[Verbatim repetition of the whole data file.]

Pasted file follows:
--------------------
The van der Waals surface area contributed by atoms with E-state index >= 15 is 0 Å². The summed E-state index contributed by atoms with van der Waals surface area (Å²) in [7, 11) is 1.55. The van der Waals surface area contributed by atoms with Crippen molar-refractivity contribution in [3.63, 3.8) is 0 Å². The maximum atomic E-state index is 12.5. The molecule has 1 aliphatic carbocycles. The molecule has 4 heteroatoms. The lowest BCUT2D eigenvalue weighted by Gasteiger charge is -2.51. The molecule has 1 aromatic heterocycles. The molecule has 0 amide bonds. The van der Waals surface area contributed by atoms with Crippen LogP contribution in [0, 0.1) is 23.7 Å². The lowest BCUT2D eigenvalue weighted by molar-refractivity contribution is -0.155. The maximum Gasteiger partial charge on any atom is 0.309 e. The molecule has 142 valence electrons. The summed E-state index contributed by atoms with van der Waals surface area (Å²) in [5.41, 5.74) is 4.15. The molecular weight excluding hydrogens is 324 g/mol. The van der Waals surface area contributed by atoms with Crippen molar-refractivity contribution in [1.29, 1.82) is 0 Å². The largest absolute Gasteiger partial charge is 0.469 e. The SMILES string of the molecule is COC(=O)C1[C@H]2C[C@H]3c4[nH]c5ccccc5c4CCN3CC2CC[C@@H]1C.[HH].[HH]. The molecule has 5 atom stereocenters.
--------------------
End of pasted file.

The van der Waals surface area contributed by atoms with E-state index >= 15 is 0 Å². The summed E-state index contributed by atoms with van der Waals surface area (Å²) in [7, 11) is 1.55. The van der Waals surface area contributed by atoms with Crippen molar-refractivity contribution in [3.63, 3.8) is 0 Å². The maximum atomic E-state index is 12.5. The molecule has 1 aliphatic carbocycles. The molecule has 4 heteroatoms. The lowest BCUT2D eigenvalue weighted by Gasteiger charge is -2.51. The molecule has 1 aromatic heterocycles. The molecule has 0 amide bonds. The van der Waals surface area contributed by atoms with Crippen LogP contribution in [0, 0.1) is 23.7 Å². The lowest BCUT2D eigenvalue weighted by molar-refractivity contribution is -0.155. The maximum Gasteiger partial charge on any atom is 0.309 e. The molecule has 142 valence electrons. The summed E-state index contributed by atoms with van der Waals surface area (Å²) in [5.41, 5.74) is 4.15. The molecular weight excluding hydrogens is 324 g/mol. The van der Waals surface area contributed by atoms with Crippen molar-refractivity contribution in [1.29, 1.82) is 0 Å². The largest absolute Gasteiger partial charge is 0.469 e. The SMILES string of the molecule is COC(=O)C1[C@H]2C[C@H]3c4[nH]c5ccccc5c4CCN3CC2CC[C@@H]1C.[HH].[HH]. The molecule has 5 atom stereocenters.